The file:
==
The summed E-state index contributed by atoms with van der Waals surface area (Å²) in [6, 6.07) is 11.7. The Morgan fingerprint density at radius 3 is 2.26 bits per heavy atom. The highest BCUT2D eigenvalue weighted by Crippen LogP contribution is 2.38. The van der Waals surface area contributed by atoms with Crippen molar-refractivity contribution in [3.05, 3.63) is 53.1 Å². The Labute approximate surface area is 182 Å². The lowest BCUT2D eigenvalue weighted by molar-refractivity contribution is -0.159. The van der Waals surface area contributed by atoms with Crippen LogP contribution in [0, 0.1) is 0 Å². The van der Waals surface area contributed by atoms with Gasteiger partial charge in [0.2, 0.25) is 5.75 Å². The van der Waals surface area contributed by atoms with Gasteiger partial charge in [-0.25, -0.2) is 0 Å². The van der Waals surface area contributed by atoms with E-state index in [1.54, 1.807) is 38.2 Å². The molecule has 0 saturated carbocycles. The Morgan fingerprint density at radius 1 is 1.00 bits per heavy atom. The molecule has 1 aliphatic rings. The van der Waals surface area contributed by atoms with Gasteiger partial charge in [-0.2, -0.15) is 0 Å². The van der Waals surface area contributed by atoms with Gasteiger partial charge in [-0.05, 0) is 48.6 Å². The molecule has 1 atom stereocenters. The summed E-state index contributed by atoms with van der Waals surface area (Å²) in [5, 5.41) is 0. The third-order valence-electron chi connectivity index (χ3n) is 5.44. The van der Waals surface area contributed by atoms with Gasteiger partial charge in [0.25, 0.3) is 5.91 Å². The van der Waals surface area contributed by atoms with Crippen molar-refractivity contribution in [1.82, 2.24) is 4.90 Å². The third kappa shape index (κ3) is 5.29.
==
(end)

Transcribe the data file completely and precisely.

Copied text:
The summed E-state index contributed by atoms with van der Waals surface area (Å²) in [6, 6.07) is 11.7. The Morgan fingerprint density at radius 3 is 2.26 bits per heavy atom. The highest BCUT2D eigenvalue weighted by Crippen LogP contribution is 2.38. The van der Waals surface area contributed by atoms with Crippen molar-refractivity contribution in [3.05, 3.63) is 53.1 Å². The Labute approximate surface area is 182 Å². The lowest BCUT2D eigenvalue weighted by molar-refractivity contribution is -0.159. The van der Waals surface area contributed by atoms with Crippen LogP contribution in [0, 0.1) is 0 Å². The van der Waals surface area contributed by atoms with Gasteiger partial charge in [0.2, 0.25) is 5.75 Å². The van der Waals surface area contributed by atoms with Gasteiger partial charge in [-0.25, -0.2) is 0 Å². The van der Waals surface area contributed by atoms with E-state index in [1.54, 1.807) is 38.2 Å². The molecule has 0 saturated carbocycles. The Morgan fingerprint density at radius 1 is 1.00 bits per heavy atom. The molecule has 1 aliphatic rings. The van der Waals surface area contributed by atoms with Gasteiger partial charge in [-0.2, -0.15) is 0 Å². The van der Waals surface area contributed by atoms with Gasteiger partial charge in [-0.05, 0) is 48.6 Å². The molecule has 1 atom stereocenters. The summed E-state index contributed by atoms with van der Waals surface area (Å²) in [5, 5.41) is 0. The third-order valence-electron chi connectivity index (χ3n) is 5.44. The van der Waals surface area contributed by atoms with Gasteiger partial charge in [0.25, 0.3) is 5.91 Å². The van der Waals surface area contributed by atoms with Crippen molar-refractivity contribution in [1.82, 2.24) is 4.90 Å². The third kappa shape index (κ3) is 5.29.